The Colts and Texans first met on September 22, 2002 at Reliant Stadium in Houston, with Manning passing for 272 yards and two touchdowns while Texans rookie quarterback David Carr struggled, only amassing 99 yards, an interception, and a 47.3 passer rating as the Colts routed the Texans 23–3.[7] The Colts wound up winning each of the first nine meetings between the teams, including a 49–14 victory at the RCA Dome in 2004,[8] before Houston finally beat Indianapolis in week 16 of the 2006 season. Peyton Manning wound up having a 16–2 record against the Texans while with the Colts before being released and signing with the Denver Broncos after sitting out the 2011 season due to injury.[9]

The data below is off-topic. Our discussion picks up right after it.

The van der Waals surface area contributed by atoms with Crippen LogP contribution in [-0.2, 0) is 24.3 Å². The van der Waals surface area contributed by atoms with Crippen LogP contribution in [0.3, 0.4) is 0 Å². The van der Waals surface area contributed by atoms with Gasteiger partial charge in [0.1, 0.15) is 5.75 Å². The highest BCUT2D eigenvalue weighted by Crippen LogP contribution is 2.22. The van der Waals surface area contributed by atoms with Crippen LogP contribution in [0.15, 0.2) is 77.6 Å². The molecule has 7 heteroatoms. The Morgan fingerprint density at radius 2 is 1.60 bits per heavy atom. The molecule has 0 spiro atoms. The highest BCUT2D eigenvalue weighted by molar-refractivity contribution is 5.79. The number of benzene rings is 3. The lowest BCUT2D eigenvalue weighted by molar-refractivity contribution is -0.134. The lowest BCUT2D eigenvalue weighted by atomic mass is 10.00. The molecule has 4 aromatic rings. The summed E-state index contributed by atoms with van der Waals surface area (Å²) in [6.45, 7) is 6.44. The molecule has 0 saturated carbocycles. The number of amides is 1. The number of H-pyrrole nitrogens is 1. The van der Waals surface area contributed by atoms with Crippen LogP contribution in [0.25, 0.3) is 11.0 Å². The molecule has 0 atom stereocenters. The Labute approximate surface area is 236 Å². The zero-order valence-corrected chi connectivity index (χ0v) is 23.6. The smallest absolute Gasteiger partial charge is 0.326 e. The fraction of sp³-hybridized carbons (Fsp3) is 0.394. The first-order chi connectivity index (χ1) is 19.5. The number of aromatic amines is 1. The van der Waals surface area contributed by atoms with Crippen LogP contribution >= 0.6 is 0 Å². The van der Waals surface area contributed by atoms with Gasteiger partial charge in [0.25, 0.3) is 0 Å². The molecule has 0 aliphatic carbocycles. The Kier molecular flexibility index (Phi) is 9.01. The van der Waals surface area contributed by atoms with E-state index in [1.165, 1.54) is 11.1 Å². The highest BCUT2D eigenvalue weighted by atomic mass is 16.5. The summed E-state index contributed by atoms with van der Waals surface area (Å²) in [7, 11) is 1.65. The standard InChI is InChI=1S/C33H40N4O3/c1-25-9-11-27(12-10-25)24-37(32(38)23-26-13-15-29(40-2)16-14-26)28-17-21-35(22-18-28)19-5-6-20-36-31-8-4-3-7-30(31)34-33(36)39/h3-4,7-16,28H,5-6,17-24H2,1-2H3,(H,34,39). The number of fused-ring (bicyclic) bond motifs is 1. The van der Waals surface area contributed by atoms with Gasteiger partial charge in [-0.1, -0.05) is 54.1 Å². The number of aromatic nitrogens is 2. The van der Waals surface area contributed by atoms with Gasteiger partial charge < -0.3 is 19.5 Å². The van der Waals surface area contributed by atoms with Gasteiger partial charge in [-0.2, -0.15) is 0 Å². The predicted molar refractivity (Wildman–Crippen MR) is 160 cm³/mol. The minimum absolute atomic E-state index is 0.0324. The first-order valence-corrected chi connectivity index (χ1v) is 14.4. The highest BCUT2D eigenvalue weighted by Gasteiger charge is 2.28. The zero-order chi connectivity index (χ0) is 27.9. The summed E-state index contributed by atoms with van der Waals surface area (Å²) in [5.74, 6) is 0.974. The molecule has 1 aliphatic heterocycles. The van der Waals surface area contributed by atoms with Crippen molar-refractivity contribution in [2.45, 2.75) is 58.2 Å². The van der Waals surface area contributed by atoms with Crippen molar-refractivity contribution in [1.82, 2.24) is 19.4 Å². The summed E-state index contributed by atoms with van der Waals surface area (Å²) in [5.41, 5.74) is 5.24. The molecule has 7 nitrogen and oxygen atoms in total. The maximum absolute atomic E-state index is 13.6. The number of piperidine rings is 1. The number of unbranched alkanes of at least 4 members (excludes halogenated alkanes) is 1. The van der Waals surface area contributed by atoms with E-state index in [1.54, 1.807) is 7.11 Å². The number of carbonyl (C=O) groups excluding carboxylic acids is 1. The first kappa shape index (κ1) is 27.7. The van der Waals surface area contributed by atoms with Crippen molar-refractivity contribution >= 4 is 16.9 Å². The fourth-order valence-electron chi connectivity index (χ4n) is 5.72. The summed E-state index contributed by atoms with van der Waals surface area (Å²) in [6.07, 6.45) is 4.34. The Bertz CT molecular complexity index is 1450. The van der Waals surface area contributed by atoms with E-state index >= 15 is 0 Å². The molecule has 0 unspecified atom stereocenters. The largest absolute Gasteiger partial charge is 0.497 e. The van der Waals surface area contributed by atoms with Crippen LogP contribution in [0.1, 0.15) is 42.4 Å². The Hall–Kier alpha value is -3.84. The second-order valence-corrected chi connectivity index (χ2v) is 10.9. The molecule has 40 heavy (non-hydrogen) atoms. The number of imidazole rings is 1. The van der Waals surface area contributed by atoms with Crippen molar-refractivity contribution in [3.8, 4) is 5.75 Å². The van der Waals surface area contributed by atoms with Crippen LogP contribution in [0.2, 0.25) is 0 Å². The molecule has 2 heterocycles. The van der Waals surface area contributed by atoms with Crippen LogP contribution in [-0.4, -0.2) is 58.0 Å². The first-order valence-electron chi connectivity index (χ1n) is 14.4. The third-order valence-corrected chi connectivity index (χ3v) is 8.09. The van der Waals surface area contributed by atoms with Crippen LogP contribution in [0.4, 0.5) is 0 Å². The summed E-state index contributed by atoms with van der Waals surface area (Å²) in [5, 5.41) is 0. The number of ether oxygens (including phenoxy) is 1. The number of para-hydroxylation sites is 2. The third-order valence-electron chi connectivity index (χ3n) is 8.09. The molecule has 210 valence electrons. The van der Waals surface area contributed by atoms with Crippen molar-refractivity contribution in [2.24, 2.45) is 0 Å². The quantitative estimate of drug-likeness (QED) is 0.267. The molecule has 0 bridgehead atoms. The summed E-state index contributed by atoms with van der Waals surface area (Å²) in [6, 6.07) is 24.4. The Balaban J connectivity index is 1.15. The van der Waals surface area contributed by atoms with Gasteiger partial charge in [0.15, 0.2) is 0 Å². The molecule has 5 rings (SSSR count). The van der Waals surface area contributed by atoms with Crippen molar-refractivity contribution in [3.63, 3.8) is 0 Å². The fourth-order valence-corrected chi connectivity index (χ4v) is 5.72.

2011–present: Fight for AFC South supremacy[edit]

The Texans routed the Manning-less Colts 34–7 in Houston in during opening day of the 2011 season, but were upset during the rematch in Indianapolis after Colts backup quarterback Dan Orlovsky completed a last-minute pass to Reggie Wayne for a touchdown, allowing Indianapolis to win 19–16.[3] By the second game, both starting quarterbacks had been placed on injured reserve for the teams; in addition to Manning missing the whole season, Texans starter Matt Schaub had been sidelined with a Lisfranc injury, forcing rookie T. J. Yates to play in his stead.[10] Nonetheless, the Colts suffered a 2–14 season without Manning, while the Texans still made the playoffs despite Schaub missing the last six games of the season, winning the AFC South for their first division title and playoff berth in franchise history.